730 grams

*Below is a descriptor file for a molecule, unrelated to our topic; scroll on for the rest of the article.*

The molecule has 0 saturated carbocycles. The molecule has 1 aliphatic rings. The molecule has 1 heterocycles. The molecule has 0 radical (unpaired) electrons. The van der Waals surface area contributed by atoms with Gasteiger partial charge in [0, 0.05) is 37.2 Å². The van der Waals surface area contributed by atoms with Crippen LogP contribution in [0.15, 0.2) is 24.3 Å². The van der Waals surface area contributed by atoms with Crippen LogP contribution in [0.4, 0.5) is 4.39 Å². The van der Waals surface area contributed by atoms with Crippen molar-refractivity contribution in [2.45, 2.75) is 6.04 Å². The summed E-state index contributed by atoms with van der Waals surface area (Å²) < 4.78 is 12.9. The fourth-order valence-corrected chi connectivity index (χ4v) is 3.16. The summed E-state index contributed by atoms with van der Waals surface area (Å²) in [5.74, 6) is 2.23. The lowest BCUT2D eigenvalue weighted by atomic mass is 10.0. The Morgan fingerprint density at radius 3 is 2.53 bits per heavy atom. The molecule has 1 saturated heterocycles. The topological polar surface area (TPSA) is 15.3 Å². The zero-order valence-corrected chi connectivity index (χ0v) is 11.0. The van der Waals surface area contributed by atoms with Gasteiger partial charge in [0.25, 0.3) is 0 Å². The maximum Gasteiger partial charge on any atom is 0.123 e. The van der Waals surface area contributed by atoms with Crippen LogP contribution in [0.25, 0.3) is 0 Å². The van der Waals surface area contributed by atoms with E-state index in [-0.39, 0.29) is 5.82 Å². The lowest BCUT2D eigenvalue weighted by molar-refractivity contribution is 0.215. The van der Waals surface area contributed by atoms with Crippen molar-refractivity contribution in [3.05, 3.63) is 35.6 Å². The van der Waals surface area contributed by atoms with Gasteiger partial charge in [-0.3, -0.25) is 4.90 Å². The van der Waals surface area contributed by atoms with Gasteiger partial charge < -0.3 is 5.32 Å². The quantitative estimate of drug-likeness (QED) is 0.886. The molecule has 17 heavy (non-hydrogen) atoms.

The Motorola 8500X was introduced in 1987 and quickly became extremely popular across Europe. The screen used red LEDs which were larger than the original Motorola Dynatac 8000X. It displayed up to seven digits of a telephone number and included an ‘In Use’ indicator to show that a call was in progress, A ‘No Svc’ indicator showed that you were out of network range and ‘Roam’ signified that the phone was trying to connect to a different network. In addition to the standard 12 key keypad, nine keys provided access to special functions. These included RCL used to recall numbers from memory, CLR to erase the last digit entered, SND to initiate a call, STO to store numbers in memory, FCN to access secondary functions, END to terminate a telephone call, PWR to turn the mobile on and off, NAME to store and recall alphanumeric names from memory and VOL for adjusting the volume. A total of 99 telephone numbers and associated names could be stored in the address book memory. A range of timers were included for measuring the duration of calls and the signal strength could be displayed by pressing the FCN key twice. Some information courtesy of Nigel Linge & Andy Sutton, the authors of 30 Years of Mobile Phones in the UK (Paid Link)